In this regard, Scotland seems very different from large parts of England (I don't know Wales and Northern Ireland well enough to comment on them). Of course there are many wonderful tolerant people there, too, but UKIP is clearly very attractive to many voters there, and that scares me witless. UKIP reminds me in many ways of the Danish party called Dansk Folkeparti, not least because both parties are very successful in planting xenophobic seeds in the minds of their political opponents so that the entire country shifts decisively towards unpleasantness.

However, there is one big difference between Dansk Folkeparti and UKIP: the former is strongly anti-Muslim, while the latter hates the EU more than anything, and they clearly aren't friends of EU migrants.

This means that the UK is likely to get tougher and tougher on us. Even if the country remains in the EU, UKIP's influence is likely to make it harder and harder for us to access the NHS, get unemployment benefit if we lose our jobs, or be reunified with family members.

Of course, if the UK actually votes to leave the EU (and we won't have a vote in that referendum, of course), all hell will break loose. The consequences don't even bear thinking about.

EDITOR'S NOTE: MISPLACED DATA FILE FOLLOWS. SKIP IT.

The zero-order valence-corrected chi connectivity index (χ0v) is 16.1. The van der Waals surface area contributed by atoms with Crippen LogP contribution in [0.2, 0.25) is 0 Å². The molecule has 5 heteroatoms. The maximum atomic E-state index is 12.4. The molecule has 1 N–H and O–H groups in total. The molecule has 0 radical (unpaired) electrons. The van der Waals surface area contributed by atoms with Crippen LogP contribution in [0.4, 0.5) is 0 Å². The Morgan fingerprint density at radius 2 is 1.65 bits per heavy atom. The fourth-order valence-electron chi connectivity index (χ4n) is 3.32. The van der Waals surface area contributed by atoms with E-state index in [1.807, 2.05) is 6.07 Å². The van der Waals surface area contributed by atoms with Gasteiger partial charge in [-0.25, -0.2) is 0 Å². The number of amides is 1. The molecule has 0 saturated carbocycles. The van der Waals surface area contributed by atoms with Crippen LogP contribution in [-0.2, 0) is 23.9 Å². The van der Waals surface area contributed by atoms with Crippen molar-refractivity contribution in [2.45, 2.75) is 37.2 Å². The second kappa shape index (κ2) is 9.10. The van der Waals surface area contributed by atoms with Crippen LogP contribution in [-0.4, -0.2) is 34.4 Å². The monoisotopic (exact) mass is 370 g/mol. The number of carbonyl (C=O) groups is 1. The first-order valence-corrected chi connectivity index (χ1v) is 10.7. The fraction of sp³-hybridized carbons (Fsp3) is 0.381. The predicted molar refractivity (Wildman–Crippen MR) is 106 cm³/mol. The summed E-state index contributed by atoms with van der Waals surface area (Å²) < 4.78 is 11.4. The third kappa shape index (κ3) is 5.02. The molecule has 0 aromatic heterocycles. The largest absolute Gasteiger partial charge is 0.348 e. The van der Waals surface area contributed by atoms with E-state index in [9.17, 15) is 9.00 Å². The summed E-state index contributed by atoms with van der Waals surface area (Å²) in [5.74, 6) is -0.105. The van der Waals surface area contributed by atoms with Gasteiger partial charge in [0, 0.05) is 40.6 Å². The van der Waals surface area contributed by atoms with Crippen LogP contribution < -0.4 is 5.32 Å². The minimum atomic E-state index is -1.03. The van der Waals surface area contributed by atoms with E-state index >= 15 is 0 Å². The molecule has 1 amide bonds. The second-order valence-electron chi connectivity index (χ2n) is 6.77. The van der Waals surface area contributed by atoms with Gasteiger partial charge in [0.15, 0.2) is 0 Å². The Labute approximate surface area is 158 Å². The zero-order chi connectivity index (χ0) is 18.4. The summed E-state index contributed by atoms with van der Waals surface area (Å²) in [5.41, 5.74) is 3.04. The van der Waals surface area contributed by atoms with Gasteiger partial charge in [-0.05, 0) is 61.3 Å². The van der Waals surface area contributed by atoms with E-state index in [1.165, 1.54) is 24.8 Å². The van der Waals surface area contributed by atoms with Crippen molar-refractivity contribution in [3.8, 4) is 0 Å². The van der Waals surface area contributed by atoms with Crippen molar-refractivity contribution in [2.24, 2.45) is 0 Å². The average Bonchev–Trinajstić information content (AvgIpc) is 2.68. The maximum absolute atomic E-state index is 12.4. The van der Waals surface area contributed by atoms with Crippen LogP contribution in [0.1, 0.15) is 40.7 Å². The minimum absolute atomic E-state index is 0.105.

Because of this, voting Yes is a no-brainer for EU citizens in Scotland. Even if an independent Scotland was forced to leave the EU (and most experts agree that's extremely unlikely, e.g., Yves Gounin, John Palmer and others), Scotland's tolerance and acceptance of us means a solution would be found to allow us to continue to live here.

It's even likely we'll continue to be allowed to vote for the Scottish Parliament after independence. At least the draft constitution white paper included this: "[As] in the referendum, the current Scottish Parliament franchise will continue except that it will be extended to include 16 and 17 year olds."

I understand if some EU citizens in Scotland occasionally feel worried about an independent Scotland's continued EU membership, but that's really not the danger to our future. Scots don't want to get rid of us, and we'll be allowed to remain here as New Scots, even if Scotland ends up an EFTA member like Norway.

The real danger to us is living in a country led by a Westminster bubble where everybody is dancing to UKIP's tune. We must vote Yes to protect our future.

Lessons on the rise of UKIP from Denmark for Scotland

Dansk Folkeparti's Pia Kjærsgaard
Dansk Folkeparti's Pia Kjærsgaard, a photo by Radikale Venstre on Flickr.
It's clear that UKIP did extremely well in yesterday's local elections in England.

Some people like to compare UKIP to the BNP or to proper fascist parties, but I actually think the closest parallel is to Denmark's Dansk Folkeparti ("Danish People's Party").

Dansk Folkeparti was founded in 1995 by former members of Fremskridtspartiet (the "Progress Party"), which had been troubled by large numbers of loonies and a prison sentence for its founder and chairman. Because of this, they have always been quick to chuck out all extremists and weirdos so that they can't be easily dismissed as a loony party.